So here goes. I would first like to say that in our family, my generation hasn’t had to deal with estate taxes, since my mom and dad haven’t passed away yet. So it’s not fair to say that it won’t be a hindrance to us when that does happen someday (hopefully a faraway someday). We just recently met with their attorney and we were shown that even with lots of careful estate planning, and lots of money to attorneys and accountants we will still have to pay significant taxes when that day does come. Taxes that hopefully will be covered by life insurance, which in itself is not cheap and has to be paid for until their death!

Ag exemptions or Natural Resource Exemptions do exists, but they only increase the exemption to $7.5 million, they don’t get rid of the tax. So in reality you’re still paying the taxes and it is still a very real threat to farming families. And you might think that farms could never reach that high of estate value, well you’re very wrong. When land values can sit anywhere from $7,000 to $15,000 per acre in our area, $7.5 million can be reached in a hurry. And even if you don’t end up reaching that threshold, how much money have you already spent in fees to attorney and accountants just to get that exemption and get things all set up so that you don’t have that tax liability? I’ll tell you right now, it’s not cheap!

Plus the estate tax is a double tax! Me, my parents, everyone has been paying taxes their whole life on their business. So why in the event that you die does the state feel like they are entitled to a portion of what you have worked so hard for?! We are only a fraction of states that still have the death tax at a state level; I don’t think it’s a fair tax at all! It also affects small businesses in Oregon and I truly feel that it hurts Oregon’s business economy. There was a study done on the economic impacts that would be made if Oregon got rid of the estate tax, 44,500 jobs it was they found to be the impact. These were jobs that would be created in our state, easily making up the small loss in revenue that the state would take!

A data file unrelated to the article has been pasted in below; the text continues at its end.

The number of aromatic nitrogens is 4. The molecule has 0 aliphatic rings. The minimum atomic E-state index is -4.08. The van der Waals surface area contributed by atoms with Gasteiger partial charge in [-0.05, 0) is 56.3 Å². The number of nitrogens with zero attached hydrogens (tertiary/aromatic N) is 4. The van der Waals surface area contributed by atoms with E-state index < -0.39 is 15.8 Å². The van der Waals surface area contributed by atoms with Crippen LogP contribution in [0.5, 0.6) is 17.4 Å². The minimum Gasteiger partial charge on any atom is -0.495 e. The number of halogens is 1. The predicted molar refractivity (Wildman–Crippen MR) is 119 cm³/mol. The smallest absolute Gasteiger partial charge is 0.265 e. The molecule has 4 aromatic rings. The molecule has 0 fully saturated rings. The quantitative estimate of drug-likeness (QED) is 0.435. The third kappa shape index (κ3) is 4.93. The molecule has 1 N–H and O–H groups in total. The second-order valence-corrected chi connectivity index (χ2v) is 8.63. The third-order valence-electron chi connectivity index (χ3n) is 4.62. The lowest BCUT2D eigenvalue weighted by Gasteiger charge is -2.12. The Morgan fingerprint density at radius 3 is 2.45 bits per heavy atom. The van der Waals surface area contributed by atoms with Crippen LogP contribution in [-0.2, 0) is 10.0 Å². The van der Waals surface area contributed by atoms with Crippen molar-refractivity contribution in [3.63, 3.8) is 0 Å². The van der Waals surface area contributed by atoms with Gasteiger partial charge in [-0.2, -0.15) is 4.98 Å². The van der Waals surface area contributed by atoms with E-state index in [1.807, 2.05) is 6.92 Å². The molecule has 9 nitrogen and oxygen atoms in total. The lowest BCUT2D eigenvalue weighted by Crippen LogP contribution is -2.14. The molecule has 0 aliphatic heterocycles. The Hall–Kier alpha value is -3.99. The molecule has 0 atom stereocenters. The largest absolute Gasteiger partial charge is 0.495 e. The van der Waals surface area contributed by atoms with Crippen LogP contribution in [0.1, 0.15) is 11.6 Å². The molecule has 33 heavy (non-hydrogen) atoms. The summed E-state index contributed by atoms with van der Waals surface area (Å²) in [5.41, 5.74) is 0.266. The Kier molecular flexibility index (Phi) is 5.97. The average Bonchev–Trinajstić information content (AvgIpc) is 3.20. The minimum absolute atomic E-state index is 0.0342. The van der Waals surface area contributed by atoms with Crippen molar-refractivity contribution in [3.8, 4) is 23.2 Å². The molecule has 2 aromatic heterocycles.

There is a proposed initiative to get rid of the Death Tax in Oregon over a 4 year period. Signature cards are being signed right now to try to get this on the ballot this November. You can go to End Oregon Death Tax to get more information and sign a signature card to help us get this on the ballot this coming November and hopefully rid Oregon of this double, non-business friendly tax!